2. As in any philosophical work, there are arguments Unwin makes that would not work for everyone. For instance, his use of the anthropic principle to explain the fruitfulness of our universe depends on the many-worlds interpretation of quantum mechanics, which from a scientific methodological viewpoint, is as metaphysical and unmotivated as the existence of God in the first place. Still, the fact that Unwin does not focus on the ANSWER but on the PROCESS the reader can use to find his or her own answer, ameliorates this consideration considerably, as long as the reader goes through this exercise.
3. Unwin compares two positions: the traditional monotheist position of the Abrahamic faiths against the materialistic version of modern atheism. Comparing many positions at once would make this story much more complicated, so it's easy to see why he didn't bother. But for many people, the competing theories are of a different kind.
5. The most compelling reasons for belief, for many people, often involve issues beyond rationality, such as personal encounters with the divine, or the influence of a community of belief. And it is not at all clear that these reasons are "bad" reasons that should be shunned in these considerations. But they are excluded from the start in Unwin's work.
Still, the fact that Unwin seeks to provide tools, not answer questions, makes this book valuable as a *beginning* of a conversation.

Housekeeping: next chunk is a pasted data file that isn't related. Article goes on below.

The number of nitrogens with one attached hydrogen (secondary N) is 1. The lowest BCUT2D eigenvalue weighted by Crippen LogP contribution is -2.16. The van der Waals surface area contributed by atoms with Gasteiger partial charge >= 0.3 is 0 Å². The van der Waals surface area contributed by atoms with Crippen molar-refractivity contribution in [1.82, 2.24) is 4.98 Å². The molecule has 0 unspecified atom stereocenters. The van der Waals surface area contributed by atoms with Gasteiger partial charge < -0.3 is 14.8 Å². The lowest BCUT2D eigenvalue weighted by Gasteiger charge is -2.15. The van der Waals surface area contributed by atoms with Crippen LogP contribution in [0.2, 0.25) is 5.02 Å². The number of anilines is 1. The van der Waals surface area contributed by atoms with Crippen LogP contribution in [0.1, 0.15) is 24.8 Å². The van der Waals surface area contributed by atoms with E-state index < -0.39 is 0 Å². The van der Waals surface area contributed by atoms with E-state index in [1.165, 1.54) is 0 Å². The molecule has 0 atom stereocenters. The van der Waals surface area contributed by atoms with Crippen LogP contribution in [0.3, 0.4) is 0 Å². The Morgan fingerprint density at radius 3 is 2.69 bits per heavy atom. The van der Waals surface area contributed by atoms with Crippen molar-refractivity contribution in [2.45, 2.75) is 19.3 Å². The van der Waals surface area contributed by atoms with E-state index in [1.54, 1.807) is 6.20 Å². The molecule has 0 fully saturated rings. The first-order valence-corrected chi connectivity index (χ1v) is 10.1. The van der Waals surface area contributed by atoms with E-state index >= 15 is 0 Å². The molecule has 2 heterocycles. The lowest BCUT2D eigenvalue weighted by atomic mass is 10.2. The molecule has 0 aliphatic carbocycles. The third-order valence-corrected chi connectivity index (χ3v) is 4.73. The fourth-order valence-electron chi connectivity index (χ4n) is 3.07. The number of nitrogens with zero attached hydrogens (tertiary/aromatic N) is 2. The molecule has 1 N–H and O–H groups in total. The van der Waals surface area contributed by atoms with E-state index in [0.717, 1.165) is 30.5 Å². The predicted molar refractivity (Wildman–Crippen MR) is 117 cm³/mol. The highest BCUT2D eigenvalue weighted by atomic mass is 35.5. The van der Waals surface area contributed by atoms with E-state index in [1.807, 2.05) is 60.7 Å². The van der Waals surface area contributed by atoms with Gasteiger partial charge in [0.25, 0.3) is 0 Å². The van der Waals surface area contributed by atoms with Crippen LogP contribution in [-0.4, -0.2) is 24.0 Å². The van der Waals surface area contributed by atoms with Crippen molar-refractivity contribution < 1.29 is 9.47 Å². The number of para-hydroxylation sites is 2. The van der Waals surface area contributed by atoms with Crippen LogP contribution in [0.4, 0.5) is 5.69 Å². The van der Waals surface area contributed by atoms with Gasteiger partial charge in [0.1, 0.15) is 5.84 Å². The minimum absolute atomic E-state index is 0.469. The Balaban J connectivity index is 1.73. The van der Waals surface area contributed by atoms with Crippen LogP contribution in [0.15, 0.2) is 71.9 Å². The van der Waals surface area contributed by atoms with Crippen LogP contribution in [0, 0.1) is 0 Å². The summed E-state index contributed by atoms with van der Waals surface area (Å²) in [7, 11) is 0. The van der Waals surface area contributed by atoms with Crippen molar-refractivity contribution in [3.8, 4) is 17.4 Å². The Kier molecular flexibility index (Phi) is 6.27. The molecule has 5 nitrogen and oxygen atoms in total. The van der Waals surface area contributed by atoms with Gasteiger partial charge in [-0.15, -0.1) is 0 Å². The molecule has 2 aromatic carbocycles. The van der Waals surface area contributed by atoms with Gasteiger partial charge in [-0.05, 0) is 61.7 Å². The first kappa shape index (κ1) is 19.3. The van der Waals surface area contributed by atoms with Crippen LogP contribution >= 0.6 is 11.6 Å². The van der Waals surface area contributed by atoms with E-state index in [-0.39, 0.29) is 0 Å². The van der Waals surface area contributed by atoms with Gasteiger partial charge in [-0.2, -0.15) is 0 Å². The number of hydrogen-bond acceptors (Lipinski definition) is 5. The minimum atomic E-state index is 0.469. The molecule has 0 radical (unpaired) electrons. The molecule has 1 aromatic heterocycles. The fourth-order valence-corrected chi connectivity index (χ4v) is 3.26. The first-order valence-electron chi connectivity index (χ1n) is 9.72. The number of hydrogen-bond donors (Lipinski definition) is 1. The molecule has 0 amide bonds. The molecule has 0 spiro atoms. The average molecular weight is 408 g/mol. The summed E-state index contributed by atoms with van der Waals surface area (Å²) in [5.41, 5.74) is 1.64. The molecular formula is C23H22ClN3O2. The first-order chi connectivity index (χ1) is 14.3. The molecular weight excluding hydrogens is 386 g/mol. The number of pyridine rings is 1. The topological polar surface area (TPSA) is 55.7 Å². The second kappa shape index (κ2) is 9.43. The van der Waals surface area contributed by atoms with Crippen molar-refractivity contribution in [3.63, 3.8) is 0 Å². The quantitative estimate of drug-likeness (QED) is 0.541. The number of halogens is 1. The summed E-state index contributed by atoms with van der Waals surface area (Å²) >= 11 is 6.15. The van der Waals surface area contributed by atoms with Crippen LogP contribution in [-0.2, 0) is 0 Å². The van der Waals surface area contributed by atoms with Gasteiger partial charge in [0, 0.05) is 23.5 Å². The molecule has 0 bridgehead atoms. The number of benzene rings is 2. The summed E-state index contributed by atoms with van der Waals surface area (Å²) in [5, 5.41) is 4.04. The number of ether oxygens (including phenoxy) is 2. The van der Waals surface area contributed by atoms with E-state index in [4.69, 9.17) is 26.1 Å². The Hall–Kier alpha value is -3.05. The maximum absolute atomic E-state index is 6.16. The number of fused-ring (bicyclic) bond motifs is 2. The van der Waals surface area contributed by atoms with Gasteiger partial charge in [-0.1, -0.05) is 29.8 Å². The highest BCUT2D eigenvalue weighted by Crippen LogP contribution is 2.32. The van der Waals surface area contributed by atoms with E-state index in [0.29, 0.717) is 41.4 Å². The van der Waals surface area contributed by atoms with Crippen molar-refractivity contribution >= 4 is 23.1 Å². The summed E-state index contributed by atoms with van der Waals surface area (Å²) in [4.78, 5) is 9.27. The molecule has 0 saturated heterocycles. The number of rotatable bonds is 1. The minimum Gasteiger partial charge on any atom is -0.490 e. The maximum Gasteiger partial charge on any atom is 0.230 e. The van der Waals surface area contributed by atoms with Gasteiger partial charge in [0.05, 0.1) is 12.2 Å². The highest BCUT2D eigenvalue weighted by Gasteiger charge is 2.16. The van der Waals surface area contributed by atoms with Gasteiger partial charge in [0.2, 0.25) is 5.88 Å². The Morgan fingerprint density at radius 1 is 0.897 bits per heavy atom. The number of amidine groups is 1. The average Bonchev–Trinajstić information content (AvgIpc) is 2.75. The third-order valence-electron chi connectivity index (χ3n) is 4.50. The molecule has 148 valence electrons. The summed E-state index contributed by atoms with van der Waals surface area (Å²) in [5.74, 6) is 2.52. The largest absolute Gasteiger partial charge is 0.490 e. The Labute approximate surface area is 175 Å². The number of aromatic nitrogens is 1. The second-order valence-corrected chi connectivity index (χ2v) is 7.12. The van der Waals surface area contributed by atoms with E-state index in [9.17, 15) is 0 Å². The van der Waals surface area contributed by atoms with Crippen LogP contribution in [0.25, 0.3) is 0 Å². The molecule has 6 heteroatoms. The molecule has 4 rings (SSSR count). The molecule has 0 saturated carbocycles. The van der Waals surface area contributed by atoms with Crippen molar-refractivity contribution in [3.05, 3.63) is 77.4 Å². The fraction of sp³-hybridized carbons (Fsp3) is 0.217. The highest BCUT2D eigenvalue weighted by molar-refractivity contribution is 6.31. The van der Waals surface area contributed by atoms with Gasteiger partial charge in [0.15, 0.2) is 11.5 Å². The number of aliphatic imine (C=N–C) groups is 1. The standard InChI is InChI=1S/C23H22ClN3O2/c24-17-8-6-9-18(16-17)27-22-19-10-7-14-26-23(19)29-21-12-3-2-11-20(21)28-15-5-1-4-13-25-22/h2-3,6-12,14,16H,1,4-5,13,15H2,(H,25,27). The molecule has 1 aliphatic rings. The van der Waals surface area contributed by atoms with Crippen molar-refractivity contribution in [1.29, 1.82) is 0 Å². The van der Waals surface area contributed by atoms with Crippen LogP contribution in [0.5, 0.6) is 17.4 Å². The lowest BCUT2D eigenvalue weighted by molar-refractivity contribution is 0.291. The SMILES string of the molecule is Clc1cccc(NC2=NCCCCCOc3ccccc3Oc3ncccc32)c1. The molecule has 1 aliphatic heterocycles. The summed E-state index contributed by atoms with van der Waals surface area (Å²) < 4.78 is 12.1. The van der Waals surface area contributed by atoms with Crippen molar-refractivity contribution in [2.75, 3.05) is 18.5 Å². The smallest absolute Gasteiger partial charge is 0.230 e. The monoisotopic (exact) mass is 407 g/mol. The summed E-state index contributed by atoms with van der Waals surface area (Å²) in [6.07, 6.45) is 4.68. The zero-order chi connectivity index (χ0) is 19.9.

His description of faith as the extra-rational piece that goes beyond reason falls short of traditional understandings of faith. Faith is not the magical extra extent to which one believes something that one would not believe otherwise. It is a trust that one chooses to make when reason is there: "faith is a leap into the light, not a leap into darkness". Even if this were the case, it is hardly acceptable to posit faith and rationality as adding together--as if a particularly gullible individual who has very good reason to believe something could end up with a probability of higher than 100%! Yet this is the model he argues for, somewhat unconvincingly.
With all these disagreements aside, I recommend the book, not as a source of answers, but a way to start thinking about these questions for yourself, perhaps leading you to write another book that reflects your perspective on this question. After reading this book, I was upset at the problems I mentioned above, but decided to organize a group of students to read this together, not in spite of the problems, but perhaps because of them. It is a positive thing for discussions to be deeper, especially when one does not agree with the other side.
Beyond all of this, Unwin is a very clear writer, and explains concepts of probability, risk, and Bayesian analysis so that anyone can understand it. He is also chatty and pleasant to read, with a sense of dry wit that can be delightful or annoying, depending on your personal taste in humor.